Now beloved, let me speak to you in real life terms, speak to you as a pastor. You see in your day to day life and no doubt have thought in the midst of this exposition, you have thought about how you fall short of this glory of God. On the one hand, the Bible declares this great glory to us and yet at times we sometimes only see our weakness and our defeat and our failures and our betrayal of that love of God. You see that but Scripture says if this passage means anything, it indicates that God will use his boundless power to bring you to the glory that he appointed for you before the foundation of time. God will use this great power that he exercises on behalf of his people to overturn your weakness, to even work through your weakness so that even more glory is brought to his name in the end and the result of God's work in your feeble, frail, sinful life is going to be tremendously better than your wildest dreams because the power is from Christ, it is not of you and aren't you glad?
And if the glory of all of these things seems remote through the prism of your earthly failures, understand that it seems remote only because we are unable to grasp it. From God's perspective, it is certain. It will happen without fail because God who saved you is powerful to complete what he began. And Paul says, "I'm praying that all of this will come to pass in the fullness of everything, according to the fullness of God, for the fullness of eternity and understand that God is able to do infinitely more than what I just expressed." Paul has launched a supernatural, infinite skyrocket into the remote recesses of the universe proclaiming the purposes of God and that skyrocket of purpose pierces the end of the universe and goes even further. That's the power of God that has saved us in Christ.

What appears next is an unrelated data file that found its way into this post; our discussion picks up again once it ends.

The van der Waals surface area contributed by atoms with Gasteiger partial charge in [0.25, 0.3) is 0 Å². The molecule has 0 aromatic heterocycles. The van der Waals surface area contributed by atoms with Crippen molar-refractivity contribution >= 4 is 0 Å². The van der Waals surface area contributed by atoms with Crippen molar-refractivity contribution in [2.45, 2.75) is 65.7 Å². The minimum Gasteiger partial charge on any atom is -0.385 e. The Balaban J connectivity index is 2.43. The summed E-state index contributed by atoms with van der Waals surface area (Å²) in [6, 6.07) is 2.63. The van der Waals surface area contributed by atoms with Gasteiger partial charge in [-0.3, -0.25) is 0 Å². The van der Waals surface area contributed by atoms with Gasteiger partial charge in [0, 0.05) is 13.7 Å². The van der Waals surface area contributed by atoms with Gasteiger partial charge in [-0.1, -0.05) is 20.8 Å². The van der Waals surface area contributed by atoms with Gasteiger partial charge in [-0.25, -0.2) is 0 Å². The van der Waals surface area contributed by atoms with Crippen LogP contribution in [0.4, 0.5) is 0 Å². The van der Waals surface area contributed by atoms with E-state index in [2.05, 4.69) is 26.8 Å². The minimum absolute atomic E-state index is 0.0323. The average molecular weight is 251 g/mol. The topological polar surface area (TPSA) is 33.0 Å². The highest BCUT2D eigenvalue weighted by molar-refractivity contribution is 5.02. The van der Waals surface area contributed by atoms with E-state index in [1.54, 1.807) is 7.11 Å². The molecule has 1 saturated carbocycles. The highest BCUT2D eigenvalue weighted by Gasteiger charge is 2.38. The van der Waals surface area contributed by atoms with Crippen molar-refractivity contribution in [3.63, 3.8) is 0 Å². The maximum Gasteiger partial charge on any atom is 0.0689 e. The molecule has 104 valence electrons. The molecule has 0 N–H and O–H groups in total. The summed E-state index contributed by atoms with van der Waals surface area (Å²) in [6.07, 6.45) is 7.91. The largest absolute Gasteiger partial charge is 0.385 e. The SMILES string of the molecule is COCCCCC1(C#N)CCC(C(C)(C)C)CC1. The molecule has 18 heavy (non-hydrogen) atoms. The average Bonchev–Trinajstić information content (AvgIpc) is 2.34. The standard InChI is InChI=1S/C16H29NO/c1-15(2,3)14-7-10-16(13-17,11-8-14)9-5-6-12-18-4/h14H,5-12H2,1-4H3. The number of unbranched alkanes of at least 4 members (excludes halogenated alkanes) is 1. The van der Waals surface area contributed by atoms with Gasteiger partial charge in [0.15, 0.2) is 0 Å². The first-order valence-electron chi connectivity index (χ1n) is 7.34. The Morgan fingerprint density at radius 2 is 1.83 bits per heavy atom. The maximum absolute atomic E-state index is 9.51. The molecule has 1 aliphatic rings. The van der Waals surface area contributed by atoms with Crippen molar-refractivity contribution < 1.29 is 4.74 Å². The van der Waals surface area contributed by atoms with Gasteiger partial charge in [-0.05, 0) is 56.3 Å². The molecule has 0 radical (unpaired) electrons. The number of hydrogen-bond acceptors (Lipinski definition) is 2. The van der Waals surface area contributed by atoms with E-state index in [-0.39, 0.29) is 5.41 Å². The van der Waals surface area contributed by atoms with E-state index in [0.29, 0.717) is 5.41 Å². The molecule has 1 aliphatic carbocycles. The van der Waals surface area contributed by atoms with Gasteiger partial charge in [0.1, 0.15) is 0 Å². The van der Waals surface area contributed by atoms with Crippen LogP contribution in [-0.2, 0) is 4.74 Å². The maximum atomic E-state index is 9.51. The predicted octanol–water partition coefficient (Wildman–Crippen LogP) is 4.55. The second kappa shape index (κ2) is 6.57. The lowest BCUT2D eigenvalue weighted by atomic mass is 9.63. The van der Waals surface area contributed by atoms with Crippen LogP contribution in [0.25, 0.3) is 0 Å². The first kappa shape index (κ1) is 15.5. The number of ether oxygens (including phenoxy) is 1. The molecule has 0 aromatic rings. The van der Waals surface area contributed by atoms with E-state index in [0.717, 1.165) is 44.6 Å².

Beloved, God had and God has immeasurable purposes in saving you that go beyond anything that you could ask or think. The Lord Jesus Christ was the object of that delivering power in the resurrection. That's why it says in part that, "to Him be the glory in the church and in Christ Jesus." We see the glory of God displayed in Christ. We see his power displayed in the resurrection of Christ from the dead. What Paul is saying that now we are the objects of that same immeasurable, illimitable power of God and for that, God receives the glory not only now but forevermore.
Now watch this, look at how Paul concludes it here at the end of verse 21. He says, "to Him be the glory in the church and in Christ Jesus," look at this, "to all generations forever and ever. Amen." That phrase in the original language would literally be translated, "to all generations of the age of the ages." He's using this to express something of the concept of eternity.
Now, the way that this is structured in the original language, let me try to give you some little sense of what that's like and the vastness of what Paul is expressing as he talks about the glory given to God throughout all of eternity, the certainty of the fullness of his purposes in the lives of his people forever and ever amen. You have, most of you have a wristwatch. Mine has a second hand on it. It just hit 12. Tick. Tick. Tick. Tick. What Paul is saying here is like this: each tick of that watch is like an eternal age and within that eternal age, wrapped in each tick, wrapped in that eternal age, are countless other endless epics of time and each epic within that eternal age opens up into another eternal age into geographically remote infinity. Tick. And then an eternal age, and endless epics within that age that open up into other ages for all of eternity. And then, another tick just like the one before. Tick. Tick. Tick. All expressing again and again the unlimited power and glory of God into incalculable perpetuity energized by the unlimited power and glory of God. The generations of the age of eternal ages. It's as if each tick of the watch had embedded in it countless eternal ages that contained other countless eternal ages and then the watch ticks and it starts all over again. Never to be calculated. Beyond all human comprehension.